Marion County, WVGenWeb

Lincoln District, Marion County, West Virginia

This district is hilly, but the soil is good, and well adapted to grazing and agricultural purposes. The native timber is principally chestnut, oak, hard maple, beech, hickory, poplar and a variety of ash and elm. There are large quantities of sandstone and limestone throughout the district, and an abundance of valuable coal in the hills. The principal streams are Buffalo creek (running through the center of the district in an easterly direction), Mill Fall run, Hellens run, Teverbaugh creek, Little Bingamon creek and Plum run; West Fork river divides Lincoln and Grant districts, and Big Bingamon runs near the line between Marion and Harrison counties, mainly in the latter county, emptying into West Fork at the division line.

Among the first settlers of the county were Thomas Hellen, William Willey, Nathaniel Cochran, Paul Michael, John Hobbs, Anthony Koon, Caleb Davis, Sr., Thomas Laidley, Spencer Martin, Jacob Sturm, Sr., Aaron Sharp, William Cochran, Richard Parish, Sr., Jeremiah Roby, Joseph, John and Henry Tetrick, John and E. Ashcraft, Robert East, Joseph Morgan and Jeremiah Hess. The first cabin was built by Thomas Hellen, one mile below Worthington, in the year 1770, when a settlement was begun. Among the oldest settlers was Robert East, who resided for a long time under a large overhanging rock on East run, and the run and rock took his name.

A grist mill was built by Jacob Sturm in 1811, on Parish fork of Teverbaugh creek, near where the public school house now stands. The water which runs the wheel was conducted from the stream for a distance of two hundred yards, in wooden troughs. About 1823, Isaac Sturm built a grist mill upon Teverbaugh creek, connected with which was a saw mill. In the year 1801, Joseph Morgan built a combined grist, saw and carding mill, which he run by water from Buffalo creek, near where Farmington now stands. It was originally a log building, and it has since been rebuilt three times; the ownership of the mill has never been out of the Morgan family.

A small school was taught in 1795, by Joseph Tetrick, in a small log cabin that stood upon the ridge that bears the family name; the first building erected especially for school purposes was built of logs and located on Big Bingamon creek. There are now twenty one good frame school houses in the district all comfortably furnished. The number of scholars in the different subdistricts is as follows: Number one, 144; two, 44; three, 52; four, 138; five, 47; six, 38; seven, 36; eight, 47; nine, 68; ten, 42; eleven, 39; twelve, 51; thirteen, 37; fourteen, 17; fifteen, 36; sixteen, 27; seventeen, 37; eighteen, 24; nineteen, 38; twenty, 29; twenty-one, 33; joint school, 25; total, 1049.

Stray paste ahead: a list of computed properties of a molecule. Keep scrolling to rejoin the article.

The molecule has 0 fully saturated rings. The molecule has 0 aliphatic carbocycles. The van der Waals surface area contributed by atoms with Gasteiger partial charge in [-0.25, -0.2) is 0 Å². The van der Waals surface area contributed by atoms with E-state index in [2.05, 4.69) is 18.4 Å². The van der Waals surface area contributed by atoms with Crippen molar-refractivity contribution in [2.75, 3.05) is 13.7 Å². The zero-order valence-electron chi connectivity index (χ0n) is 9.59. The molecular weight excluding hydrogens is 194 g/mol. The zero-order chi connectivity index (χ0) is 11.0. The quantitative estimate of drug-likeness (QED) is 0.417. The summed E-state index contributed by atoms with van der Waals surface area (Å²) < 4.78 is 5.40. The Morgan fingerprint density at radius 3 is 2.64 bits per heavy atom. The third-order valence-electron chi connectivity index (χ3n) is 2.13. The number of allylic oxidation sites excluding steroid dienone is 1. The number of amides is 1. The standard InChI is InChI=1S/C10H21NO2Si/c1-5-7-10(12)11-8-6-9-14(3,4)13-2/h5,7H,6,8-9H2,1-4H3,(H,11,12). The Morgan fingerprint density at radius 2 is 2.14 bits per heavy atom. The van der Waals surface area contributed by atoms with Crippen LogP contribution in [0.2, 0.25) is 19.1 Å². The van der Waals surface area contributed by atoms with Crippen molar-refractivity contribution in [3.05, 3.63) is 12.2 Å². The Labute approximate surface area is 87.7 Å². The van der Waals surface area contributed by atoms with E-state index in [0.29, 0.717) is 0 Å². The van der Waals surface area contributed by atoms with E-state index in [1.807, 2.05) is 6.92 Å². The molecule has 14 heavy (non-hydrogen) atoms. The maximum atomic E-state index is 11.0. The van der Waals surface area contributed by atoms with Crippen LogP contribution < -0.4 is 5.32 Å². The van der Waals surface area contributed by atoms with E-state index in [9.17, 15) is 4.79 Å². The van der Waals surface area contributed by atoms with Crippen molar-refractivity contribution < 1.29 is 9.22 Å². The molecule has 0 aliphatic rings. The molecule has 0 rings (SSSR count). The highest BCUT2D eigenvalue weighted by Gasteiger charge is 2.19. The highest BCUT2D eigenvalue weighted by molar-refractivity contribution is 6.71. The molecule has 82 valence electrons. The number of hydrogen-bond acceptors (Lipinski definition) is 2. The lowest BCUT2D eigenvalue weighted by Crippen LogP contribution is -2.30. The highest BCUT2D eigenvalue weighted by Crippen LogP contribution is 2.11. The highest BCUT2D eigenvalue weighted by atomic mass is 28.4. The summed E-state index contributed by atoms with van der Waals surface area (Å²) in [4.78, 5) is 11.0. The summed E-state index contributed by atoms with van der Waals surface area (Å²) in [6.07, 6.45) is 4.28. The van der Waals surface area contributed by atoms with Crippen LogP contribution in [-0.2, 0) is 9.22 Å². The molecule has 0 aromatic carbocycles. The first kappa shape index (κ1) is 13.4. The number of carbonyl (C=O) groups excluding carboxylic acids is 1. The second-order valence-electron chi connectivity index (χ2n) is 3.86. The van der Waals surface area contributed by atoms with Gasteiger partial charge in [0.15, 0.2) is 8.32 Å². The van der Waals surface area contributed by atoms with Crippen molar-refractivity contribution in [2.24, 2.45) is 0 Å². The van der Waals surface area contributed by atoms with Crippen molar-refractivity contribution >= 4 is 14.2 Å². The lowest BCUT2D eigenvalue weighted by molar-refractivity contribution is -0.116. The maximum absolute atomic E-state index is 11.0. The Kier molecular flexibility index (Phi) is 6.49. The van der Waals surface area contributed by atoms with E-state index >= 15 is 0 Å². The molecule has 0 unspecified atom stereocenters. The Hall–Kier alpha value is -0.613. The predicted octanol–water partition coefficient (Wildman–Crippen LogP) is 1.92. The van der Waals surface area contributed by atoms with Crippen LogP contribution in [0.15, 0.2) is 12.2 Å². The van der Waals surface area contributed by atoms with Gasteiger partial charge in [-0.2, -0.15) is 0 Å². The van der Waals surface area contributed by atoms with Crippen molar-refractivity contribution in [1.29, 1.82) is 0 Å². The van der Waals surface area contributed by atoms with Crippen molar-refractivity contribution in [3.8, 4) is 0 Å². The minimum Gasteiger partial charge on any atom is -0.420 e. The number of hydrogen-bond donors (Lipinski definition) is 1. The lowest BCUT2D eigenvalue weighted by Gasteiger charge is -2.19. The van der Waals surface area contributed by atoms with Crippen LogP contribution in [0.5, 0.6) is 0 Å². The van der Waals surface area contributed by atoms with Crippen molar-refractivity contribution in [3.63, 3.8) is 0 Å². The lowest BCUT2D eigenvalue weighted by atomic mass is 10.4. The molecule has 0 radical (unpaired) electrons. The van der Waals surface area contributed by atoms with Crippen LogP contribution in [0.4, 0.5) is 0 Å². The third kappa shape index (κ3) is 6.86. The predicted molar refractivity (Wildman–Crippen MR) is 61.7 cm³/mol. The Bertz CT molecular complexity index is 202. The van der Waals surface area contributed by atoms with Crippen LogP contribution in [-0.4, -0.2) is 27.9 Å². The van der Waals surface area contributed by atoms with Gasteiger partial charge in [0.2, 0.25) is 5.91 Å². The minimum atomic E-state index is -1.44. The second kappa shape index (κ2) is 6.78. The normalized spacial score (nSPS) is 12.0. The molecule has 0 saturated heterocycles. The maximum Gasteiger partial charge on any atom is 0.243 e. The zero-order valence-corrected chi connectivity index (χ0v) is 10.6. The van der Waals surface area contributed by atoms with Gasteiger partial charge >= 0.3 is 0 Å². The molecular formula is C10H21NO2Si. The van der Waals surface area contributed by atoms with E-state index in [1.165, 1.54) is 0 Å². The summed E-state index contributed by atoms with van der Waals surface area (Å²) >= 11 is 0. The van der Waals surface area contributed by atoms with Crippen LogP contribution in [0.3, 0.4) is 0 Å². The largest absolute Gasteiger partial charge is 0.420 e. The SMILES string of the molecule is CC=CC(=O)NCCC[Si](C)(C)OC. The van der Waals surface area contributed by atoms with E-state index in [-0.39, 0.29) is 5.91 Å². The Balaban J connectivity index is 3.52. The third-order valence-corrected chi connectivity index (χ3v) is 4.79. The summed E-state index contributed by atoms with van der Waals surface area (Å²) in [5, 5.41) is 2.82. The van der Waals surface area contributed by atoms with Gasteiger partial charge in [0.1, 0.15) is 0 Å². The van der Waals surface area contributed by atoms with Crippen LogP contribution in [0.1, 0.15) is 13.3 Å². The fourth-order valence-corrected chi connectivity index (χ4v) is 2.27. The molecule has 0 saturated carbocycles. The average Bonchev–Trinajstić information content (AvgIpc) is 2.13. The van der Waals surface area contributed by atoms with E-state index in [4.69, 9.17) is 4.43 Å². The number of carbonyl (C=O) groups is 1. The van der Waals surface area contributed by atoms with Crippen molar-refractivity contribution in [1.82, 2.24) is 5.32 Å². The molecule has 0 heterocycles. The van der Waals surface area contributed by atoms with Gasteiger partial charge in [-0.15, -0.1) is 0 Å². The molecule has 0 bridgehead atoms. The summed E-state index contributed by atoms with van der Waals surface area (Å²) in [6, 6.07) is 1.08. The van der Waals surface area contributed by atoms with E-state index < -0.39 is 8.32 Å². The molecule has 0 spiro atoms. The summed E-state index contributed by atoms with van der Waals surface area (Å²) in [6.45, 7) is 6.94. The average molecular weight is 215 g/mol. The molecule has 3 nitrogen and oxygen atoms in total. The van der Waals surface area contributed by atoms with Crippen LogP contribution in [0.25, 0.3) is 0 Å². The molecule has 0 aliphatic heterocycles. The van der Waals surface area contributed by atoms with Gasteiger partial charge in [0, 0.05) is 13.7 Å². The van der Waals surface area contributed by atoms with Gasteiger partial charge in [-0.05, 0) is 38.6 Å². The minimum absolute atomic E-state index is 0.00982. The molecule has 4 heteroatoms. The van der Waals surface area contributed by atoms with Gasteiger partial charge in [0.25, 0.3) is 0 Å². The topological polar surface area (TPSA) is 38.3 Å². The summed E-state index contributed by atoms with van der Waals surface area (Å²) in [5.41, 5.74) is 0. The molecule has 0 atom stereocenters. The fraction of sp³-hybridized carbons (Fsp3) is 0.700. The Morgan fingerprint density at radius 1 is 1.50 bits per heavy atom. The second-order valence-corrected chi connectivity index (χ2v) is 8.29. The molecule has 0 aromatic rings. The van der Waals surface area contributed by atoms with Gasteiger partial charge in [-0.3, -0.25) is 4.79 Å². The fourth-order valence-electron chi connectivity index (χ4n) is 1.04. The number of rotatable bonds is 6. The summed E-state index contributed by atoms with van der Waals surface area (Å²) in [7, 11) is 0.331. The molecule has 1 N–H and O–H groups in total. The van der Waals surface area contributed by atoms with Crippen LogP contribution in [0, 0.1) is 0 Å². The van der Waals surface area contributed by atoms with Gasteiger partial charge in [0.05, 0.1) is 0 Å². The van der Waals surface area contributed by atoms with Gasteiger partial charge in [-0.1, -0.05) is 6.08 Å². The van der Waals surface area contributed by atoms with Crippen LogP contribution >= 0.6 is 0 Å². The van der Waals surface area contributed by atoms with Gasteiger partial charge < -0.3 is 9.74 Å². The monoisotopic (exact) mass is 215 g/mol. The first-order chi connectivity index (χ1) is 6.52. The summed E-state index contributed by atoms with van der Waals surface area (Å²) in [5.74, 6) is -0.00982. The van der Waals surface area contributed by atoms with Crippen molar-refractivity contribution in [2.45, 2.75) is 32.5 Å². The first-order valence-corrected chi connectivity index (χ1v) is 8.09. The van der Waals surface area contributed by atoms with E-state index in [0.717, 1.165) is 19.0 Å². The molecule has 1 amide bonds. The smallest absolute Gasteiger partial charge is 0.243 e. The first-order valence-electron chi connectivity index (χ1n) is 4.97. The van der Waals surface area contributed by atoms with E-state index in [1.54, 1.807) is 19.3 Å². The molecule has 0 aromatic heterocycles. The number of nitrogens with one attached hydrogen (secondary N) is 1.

The first post-office was established at W. J. Willey’s private house, on Buffalo creek, near where Farmington now stands, and known as “Willeys postoffice.” There are now three in the district, namely: Worthington, Farmington, and Sturms Mills.

The first religious services were held at the house of Catharine Sturm, at which time a sermon was delivered by a Methodist Episcopal preacher. The first church (Sturm Methodist Episcopal Church on Teverbaugh creek) was built of hewed logs, in 1811, and erected for school and church purposes; the present Sturm church stands upon the same site. The present church organizations in the district are as follows: Baptist (Worthington), Rev. E. M. Sapp; Christian (Worthington), membership 141, Elder F. Oakes pastor; Methodist Episcopal (Worthington), membership 7, Rev. J. F. Snodgrass; Methodist Episcopal (Farmington), Rev. W. E. Rippey; Methodist Episcopal, South, (Farmington); Catholic (Farmington); Methodist Episcopal (James Fork), Rev. W. E. Rippey; Willow Tree Baptist (near Farmington); Christian (Plum run), membership 50, Rev. W. P. Fortney; Methodist Episcopal (Mauds run), Rev. W. E. Rippey; Methodist Episcopal south (Salt Lick); Methodist Episcopal (Davis Ridge), Rev. J. F. Snodgrass; Methodist Episcopal, south (Hellens run); Methodist Episcopal, south (Teverbaugh), Rev. J. F. Snodgrass; Christian (Bingamon), Elder W. P. Fortney; Methodist Episcopal (Bethel).

The first Sabbath school in Lincoln District was organized on the first Sunday in April, 1815, near what is now the James Fork Methodist Episcopal Church on Dunkard Mill run, by Mrs. Thomas Laidley (familiarly known as “Mother” Laidley), who was its first superintendent. She died recently at an advanced age, beloved by all who knew her, for her deeds of kindness. A similar school was organized in 1828, by Sarah F. (Lindley) Davis, in the barn of Jehu L. Davis, which was attended from throughout a large extent of the surrounding country. There are now twenty-four flourishing Sabbath schools in the district, viz: Gilboa (Methodist Episcopal), Iron Springs (Methodist Episcopal), James Fork (Methodist Episcopal), Bethel (Methodist Episcopal), Willow Tree (Baptist), Farmington (one Methodist Episcopal and one Methodist Episcopal, south), Plum run (one Union and one Christian), Mauds run (Methodist Episcopal), Salt Lick (one Methodist Episcopal, south, and one union), Teverbaugh (one Methodist Episcopal, south, and one union), Robinsons (union), Little Bingamon (Methodist Episcopal), Long run (union), Worthington (Christian and Baptist), Hellens run (Methodist piscopal, south), Davis Ridge (union), Beech Grove (union), Willow School House (Baptist), Odell Knob (Christian), East run (union). The principal villages are Farmington and Worthington.

Source: Hardesty’s West Virginia Counties; Volume 2; Pages 74-75
             Jim Comstock – Richwood, WV